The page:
[

 

Approved by Faculty Senate.

University Studies Course Approval Proposal

Flag Requirements – Writing Flag

The Department of Mathematics and Statistics proposes the following course for inclusion in
University Studies as a course satisfying the requirements for a Writing Flag. This was approved
by the full department on Thursday, January 18, 2001.

Course: Advanced Calculus I (MATH 330), 4 s.h.

Catalog Description: A systematic approach to the theory of differential and integral calculus
for functions and transformations in several variables. This is a University Studies course
satisfying requirements for a Writing Flag. Prerequisite: MATH 210, and MATH 260.
This is an existing course, previously approved by A2C2.

Department Contact Person for this Course:

Name: Barry A. Peratt
Title: Assistant Professor of Mathematics and Statistics
Email: bperatt@winona.edu

General Discussion of University Studies – the Writing Flag in relation to MATH 330

University Studies: Writing Flag

Flagged courses will normally be in the student’s major or minor program. Departments will need
to demonstrate to the University Studies Subcommittee that the courses in question merit the
flags. All flagged courses must require the relevant basic skills course(s) as prerequisites (e.g., the
"College Reading and Writing" Basic Skill course is a prerequisite for Writing Flag courses),
although departments and programs may require additional prerequisites for flagged courses. The
University Studies Subcommittee recognizes that it cannot veto department designation of flagged
courses.

The purpose of the Writing Flag requirement is to reinforce the outcomes specified for the basic
skills area of writing. These courses are intended to provide contexts, opportunities, and
feedback for students writing with discipline-specific texts, tools, and strategies. These courses
should emphasize writing as essential to academic learning and intellectual development.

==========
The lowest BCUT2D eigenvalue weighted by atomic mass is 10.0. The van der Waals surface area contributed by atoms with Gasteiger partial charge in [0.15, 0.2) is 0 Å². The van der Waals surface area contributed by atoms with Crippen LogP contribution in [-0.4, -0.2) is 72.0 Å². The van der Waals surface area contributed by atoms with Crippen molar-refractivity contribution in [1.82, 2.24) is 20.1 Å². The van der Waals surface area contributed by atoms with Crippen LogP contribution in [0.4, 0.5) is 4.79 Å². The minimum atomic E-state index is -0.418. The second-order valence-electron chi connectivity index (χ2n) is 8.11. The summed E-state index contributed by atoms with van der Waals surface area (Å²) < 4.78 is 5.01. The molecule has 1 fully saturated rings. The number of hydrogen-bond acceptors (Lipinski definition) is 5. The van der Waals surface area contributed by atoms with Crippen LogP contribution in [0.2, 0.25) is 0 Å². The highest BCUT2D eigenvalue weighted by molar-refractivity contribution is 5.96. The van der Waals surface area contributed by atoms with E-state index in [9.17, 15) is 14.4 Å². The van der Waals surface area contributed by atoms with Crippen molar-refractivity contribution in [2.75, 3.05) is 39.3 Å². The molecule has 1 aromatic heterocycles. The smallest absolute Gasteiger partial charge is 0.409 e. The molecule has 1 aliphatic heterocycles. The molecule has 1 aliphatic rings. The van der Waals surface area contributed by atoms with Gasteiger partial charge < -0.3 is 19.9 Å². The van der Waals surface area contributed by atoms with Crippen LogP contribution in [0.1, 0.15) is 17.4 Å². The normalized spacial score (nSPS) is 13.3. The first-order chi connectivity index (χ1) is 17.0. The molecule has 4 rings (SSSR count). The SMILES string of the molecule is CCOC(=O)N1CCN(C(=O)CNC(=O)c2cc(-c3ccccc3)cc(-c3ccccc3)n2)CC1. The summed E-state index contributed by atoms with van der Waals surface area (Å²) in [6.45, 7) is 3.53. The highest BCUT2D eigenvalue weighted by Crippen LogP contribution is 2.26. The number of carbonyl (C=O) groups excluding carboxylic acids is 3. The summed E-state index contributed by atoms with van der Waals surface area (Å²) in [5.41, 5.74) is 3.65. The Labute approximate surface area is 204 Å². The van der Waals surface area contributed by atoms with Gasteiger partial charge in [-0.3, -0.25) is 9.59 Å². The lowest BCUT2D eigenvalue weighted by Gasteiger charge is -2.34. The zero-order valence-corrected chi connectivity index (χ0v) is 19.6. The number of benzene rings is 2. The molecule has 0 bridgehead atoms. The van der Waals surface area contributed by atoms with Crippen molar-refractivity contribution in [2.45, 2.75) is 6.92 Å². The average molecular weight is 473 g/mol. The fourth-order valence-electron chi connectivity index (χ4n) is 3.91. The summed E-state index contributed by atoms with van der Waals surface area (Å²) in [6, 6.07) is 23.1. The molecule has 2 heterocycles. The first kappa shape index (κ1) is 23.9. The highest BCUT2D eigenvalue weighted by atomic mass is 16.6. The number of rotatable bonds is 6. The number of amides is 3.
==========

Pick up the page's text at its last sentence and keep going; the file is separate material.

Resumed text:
Courses can merit the Writing Flag by demonstrating that section enrollment will allow for clear
guidance, criteria, and feedback for the writing assignments; that the course will require a
significant amount of writing to be distributed throughout the semester; that writing will comprise
a significant portion of the student’s final course grade; and that students will have opportunities
to incorporate readers’ critiques of their writing.

These courses must include requirements and learning activities that promote students’ abilities
to:

 

a. practice the processes and procedures for creating and completing successful writing in
their fields;

This course is a rigorous introduction to higher level mathematical analysis. To successfully
complete the course, the student is required to demonstrate not only an understanding of the
mathematical concepts involved in analysis, but also an ability to convey those concepts in
concise written form. Mathematical proof represents a very precise writing style that has
developed over several hundred years. Proper use of this writing style requires a knowledge
of the relevant jargon and a facility with the grammar and sentence structure that is germane
to good expositional writing. The student receives feedback on their written presentation of
logical arguments throughout the semester.

b. understand the main features and uses of writing in their fields;

It is in rigorous courses such as analysis that the student’s conceptual understanding of
mathematics is expanded into a rigorous understanding of the logical underpinnings of
mathematical abstraction. This logical foundation, by its very nature, is inextricably